After chatting and stuffing our faces, it was time to mount back up and hit the trails for home. The ride back was also free from any problems. Once we got back, we untacked most of the horses but kept Kate’s ponies and Nilla and Levi tacked up so that we could play with them. Everyone really wanted to try the mule.
And the mule was happy to accept their love (and ear scratches). People also had fun jumping Kate’s adorable Ginger pony and trying out Levi’s couch like gaits.
I think one of the best parts of this for me was watching everyone try to ride Nilla. While I can throw someone on her who has never ridden before and she’ll pack them around on a trail ride or even play walk-trot mule at a show, she is NOT easy to ride. Nicole started with her and I told her, you can package her up and she said “I don’t have the strength for that.” I know that feeling.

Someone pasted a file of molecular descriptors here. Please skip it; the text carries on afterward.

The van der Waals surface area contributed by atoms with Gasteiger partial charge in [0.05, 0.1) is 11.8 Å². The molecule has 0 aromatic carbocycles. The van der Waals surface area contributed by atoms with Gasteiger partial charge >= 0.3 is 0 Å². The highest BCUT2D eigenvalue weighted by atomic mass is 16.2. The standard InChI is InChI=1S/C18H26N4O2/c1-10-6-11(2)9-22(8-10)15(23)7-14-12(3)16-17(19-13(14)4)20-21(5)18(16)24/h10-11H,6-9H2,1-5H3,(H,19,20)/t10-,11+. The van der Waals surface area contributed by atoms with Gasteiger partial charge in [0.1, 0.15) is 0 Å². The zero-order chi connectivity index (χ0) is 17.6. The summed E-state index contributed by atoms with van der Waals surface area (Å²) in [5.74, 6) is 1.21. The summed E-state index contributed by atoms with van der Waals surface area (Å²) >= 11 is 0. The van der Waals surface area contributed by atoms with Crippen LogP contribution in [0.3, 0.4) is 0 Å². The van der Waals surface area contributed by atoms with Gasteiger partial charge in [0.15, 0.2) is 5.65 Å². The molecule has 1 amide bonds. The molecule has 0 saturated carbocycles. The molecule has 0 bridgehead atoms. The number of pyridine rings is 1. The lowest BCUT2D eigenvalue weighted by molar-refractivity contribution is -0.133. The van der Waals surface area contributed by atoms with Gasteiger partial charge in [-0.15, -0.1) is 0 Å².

It was especially hilarious (to me) to watch Kate and Megan try to wrestle her into dressage mode. She just does not move like a horse and it can be very hard to try to organize your body and hers. Obviously they got her going, but there was a lot of giggling and comments of how difficult it is. I told Kate she had to jump her and Kate was all for it, but quickly found that Nilla makes nothing easy.
I’ve told people before that riding Nilla makes you feel like you don’t know how to ride. Of course, everyone thinks I’m exaggerating, but I’m not. This isn’t to say she’s bad. She’s a very good mule with a lot of very good attributes, but she’s a different feeling ride. And I really love watching other people ride her and realize just what I’m dealing with.
But if you can ride her well:
Poor Jen was fresh off a flight, on East Coast time, and coasting on three hours of sleep, so she just hung out while everyone else was swapping ponies, but hopefully she’ll come back out and try a mule ride sometime. It was a really fantastic day and a lot of fun. I enjoyed getting to finally meet Jen and see everyone else again. It’s always fun to play ponies with other people who get it. If you’re ever visiting the bay area, message me. I’m always happy to let people ride the mule.